Energy suppliers have launched a campaign to reunite ex-customers with money left in their old account. Here is how you reclaim your money.Read the full story ›
A public spending watchdog said the smart meter rollout across Britain will cost every home £215 over the next 15 years but will only save consumers 3% annually on the average energy bill by 2030.
Consumers would save an average of 2% on the average bill of £1,328 until 2020, rising to £43 a year or 3% by 2030, the Government estimated.
The Commons public accounts select committee said the department for energy estimated the cost of the rollout would be £10.6 billion and households would contribute this through their energy bills.
The savings made by consumers were conditional on customers becoming more "savvy" and cutting their energy use, the committee warned.
It also said some aspects of the programme could be out of date by the time the meters are rolled out, saying consumers could receive the information on their smart phones but still have to pay for the "redundant" in-home displays.
The mass roll-out will start late next year and suppliers are obliged to take all reasonable steps to have them in households by the end of 2020.
The Prime Minister has told voters in Scotland: "We should be clear that if you leave the UK, you leave the currency, you leave the pound."
He also said he thought the former prime minister Gordon Brown was "spot on" when he unveiled a timetable for devolution.
"Not often you see me and Gordon in absolute agreement," he added.
Standard Life, which has its headquarters in Edinburgh, has announced contingency plans to relocate parts of its business to England in the event of a Yes vote.
In view of the uncertainty around Scotland's constitutional future, we have put in place precautionary measures which would help enable us to provide customers with continuity. This includes planning for new regulated companies in England to which we could transfer parts of our business if there was a need to do so.
This transfer of our business could potentially include pensions, investments and other long-term savings held by UK customers...
We will continue to serve our customers in Scotland and will consider what additional measures we may need to take on their behalf as a consequence of constitutional change once further clarity and certainty is received.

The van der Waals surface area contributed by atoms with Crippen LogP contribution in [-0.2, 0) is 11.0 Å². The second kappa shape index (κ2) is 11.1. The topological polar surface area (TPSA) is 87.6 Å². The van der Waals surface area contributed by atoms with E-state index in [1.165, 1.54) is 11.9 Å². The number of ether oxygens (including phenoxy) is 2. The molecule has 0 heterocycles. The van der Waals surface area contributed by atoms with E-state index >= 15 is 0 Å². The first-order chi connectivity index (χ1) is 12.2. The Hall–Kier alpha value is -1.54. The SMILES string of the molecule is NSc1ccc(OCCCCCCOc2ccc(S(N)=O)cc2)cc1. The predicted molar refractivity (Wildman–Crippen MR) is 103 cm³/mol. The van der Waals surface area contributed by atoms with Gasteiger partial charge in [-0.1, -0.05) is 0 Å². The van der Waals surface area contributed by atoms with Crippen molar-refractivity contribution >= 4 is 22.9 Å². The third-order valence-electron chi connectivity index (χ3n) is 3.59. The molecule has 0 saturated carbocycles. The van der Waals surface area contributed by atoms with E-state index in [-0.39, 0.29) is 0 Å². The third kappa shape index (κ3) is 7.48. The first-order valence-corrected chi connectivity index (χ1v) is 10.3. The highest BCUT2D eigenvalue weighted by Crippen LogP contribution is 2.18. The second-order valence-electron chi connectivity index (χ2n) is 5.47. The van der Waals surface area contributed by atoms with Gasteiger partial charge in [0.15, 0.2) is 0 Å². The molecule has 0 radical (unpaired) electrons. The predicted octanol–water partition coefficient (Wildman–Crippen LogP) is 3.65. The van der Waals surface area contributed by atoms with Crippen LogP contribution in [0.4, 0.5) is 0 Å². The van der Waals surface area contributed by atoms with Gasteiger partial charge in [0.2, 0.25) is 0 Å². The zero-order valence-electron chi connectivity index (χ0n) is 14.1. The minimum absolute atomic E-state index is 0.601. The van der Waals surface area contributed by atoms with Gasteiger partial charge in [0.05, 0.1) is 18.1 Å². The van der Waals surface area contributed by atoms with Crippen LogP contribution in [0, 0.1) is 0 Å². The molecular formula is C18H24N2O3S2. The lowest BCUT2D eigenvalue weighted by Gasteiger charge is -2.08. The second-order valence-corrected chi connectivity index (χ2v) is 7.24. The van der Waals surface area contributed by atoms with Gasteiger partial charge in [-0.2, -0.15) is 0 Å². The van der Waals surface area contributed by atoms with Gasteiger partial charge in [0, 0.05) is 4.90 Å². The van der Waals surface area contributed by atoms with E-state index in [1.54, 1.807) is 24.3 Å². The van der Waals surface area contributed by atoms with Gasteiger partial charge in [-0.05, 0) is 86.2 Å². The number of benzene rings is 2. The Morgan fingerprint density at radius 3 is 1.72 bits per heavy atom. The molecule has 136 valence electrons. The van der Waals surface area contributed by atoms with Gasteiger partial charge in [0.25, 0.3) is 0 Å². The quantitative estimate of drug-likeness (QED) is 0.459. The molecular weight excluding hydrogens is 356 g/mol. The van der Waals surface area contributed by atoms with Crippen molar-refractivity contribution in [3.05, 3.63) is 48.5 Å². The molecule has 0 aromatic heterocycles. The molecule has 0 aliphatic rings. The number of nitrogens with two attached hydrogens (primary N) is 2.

The energy watchdog has urged customers who believe they may have money left in their former accounts to "come forward and make a claim."
Customers who think they haven't left a forwarding address or a final meter reading when they moved or switched should contact their old supplier.
The web site myenergycredit.com will help you do this.
Inevitably, there will be some former customers who will not be found and so the major suppliers are announcing what will happen to credit balances from now on.
In future, after two years, the credit balance will be used to help vulnerable customers - and suppliers will make it very clear what is happening.
The Big Six energy suppliers have launched a campaign to reunite former customers with money left in their accounts.
The MyEnergyCredit campaign will encourage customers who have switched suppliers or moved home without leaving a forwarding address to get in touch with their old company if they think they have left money behind.
Energy UK said £153 million in unclaimed credit had accumulated over the last six years, with the average balance at around £50.
The trade association said that from now on, after two years any unclaimed credit would be put towards funds to help the fuel poor and vulnerable, which would amount to at least £65 million over five years.
The Governor of the Bank of England, Mark Carney, has said a currency union between an independent Scotland and the remainder of the UK would be "incompatible" with Scottish sovereignty.
Answering a question about Scottish independence at the TUC Congress, he talked about elements needed for a successful currency union.
He said there would have to be cross-border agreements on tax and spending as well as on banking rules. He also noted the opposition of Britain's three main political parties to a currency union with Scotland.
He concluded that within this context, a currency union would not be possible.
The shortfall in Britain's private sector pension plans rose to an estimated £170.6 billion at the end of August from £122.7 billion a month earlier, new data from Pension Protection Fund (PPF) showed.
The PPF was created in 2005 to take over the assets and liabilities of UK-based defined benefit pension schemes if an employer goes bust.
Take That singer Gary Barlow has taken to Twitter to apologise over claims that he was involved in a tax avoidance scheme.
The musician also revealed he had a "new team of accountants" and was now looking to settle matters as quickly as possible.
I want to apologise to anyone who was offended by the tax stories earlier this year.
With a new team of accountants we are working to settle things with all parties involved ASAP